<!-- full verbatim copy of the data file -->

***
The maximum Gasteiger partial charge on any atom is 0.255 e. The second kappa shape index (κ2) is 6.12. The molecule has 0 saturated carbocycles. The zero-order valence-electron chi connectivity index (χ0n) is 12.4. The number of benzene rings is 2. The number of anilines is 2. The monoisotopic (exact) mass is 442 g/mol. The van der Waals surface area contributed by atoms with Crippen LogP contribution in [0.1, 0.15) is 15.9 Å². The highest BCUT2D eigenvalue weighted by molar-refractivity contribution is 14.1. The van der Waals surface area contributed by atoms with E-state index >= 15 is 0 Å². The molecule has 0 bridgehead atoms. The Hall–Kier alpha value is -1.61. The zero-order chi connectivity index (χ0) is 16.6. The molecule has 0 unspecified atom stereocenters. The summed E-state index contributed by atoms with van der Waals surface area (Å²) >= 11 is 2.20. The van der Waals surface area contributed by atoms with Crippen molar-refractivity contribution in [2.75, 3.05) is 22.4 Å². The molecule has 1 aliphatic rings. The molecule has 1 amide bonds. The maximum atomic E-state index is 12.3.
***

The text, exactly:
The maximum Gasteiger partial charge on any atom is 0.255 e. The second kappa shape index (κ2) is 6.12. The molecule has 0 saturated carbocycles. The zero-order valence-electron chi connectivity index (χ0n) is 12.4. The number of benzene rings is 2. The number of anilines is 2. The monoisotopic (exact) mass is 442 g/mol. The van der Waals surface area contributed by atoms with Crippen LogP contribution in [0.1, 0.15) is 15.9 Å². The highest BCUT2D eigenvalue weighted by molar-refractivity contribution is 14.1. The van der Waals surface area contributed by atoms with E-state index >= 15 is 0 Å². The molecule has 0 bridgehead atoms. The Hall–Kier alpha value is -1.61. The zero-order chi connectivity index (χ0) is 16.6. The molecule has 0 unspecified atom stereocenters. The summed E-state index contributed by atoms with van der Waals surface area (Å²) >= 11 is 2.20. The van der Waals surface area contributed by atoms with Crippen molar-refractivity contribution in [2.75, 3.05) is 22.4 Å². The molecule has 1 aliphatic rings. The molecule has 1 amide bonds. The maximum atomic E-state index is 12.3.